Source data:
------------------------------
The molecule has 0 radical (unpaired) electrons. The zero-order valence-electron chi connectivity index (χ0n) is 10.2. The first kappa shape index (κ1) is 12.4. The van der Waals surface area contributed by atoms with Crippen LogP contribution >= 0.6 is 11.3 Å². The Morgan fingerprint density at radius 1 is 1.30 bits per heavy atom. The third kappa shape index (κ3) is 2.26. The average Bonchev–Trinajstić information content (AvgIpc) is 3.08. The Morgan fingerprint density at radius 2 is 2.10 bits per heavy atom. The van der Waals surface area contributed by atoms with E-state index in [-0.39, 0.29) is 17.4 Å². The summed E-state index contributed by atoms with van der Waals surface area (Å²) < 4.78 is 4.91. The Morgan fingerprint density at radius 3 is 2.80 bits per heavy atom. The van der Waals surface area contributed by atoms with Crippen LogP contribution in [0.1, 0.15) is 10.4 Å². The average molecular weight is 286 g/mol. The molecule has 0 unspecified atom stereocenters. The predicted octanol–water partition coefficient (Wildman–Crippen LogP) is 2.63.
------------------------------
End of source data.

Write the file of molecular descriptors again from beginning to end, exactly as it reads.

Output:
The molecule has 0 radical (unpaired) electrons. The zero-order valence-electron chi connectivity index (χ0n) is 10.2. The first kappa shape index (κ1) is 12.4. The van der Waals surface area contributed by atoms with Crippen LogP contribution >= 0.6 is 11.3 Å². The Morgan fingerprint density at radius 1 is 1.30 bits per heavy atom. The third kappa shape index (κ3) is 2.26. The average Bonchev–Trinajstić information content (AvgIpc) is 3.08. The Morgan fingerprint density at radius 2 is 2.10 bits per heavy atom. The van der Waals surface area contributed by atoms with E-state index in [-0.39, 0.29) is 17.4 Å². The summed E-state index contributed by atoms with van der Waals surface area (Å²) < 4.78 is 4.91. The Morgan fingerprint density at radius 3 is 2.80 bits per heavy atom. The van der Waals surface area contributed by atoms with Crippen LogP contribution in [0.1, 0.15) is 10.4 Å². The average molecular weight is 286 g/mol. The molecule has 0 unspecified atom stereocenters. The predicted octanol–water partition coefficient (Wildman–Crippen LogP) is 2.63.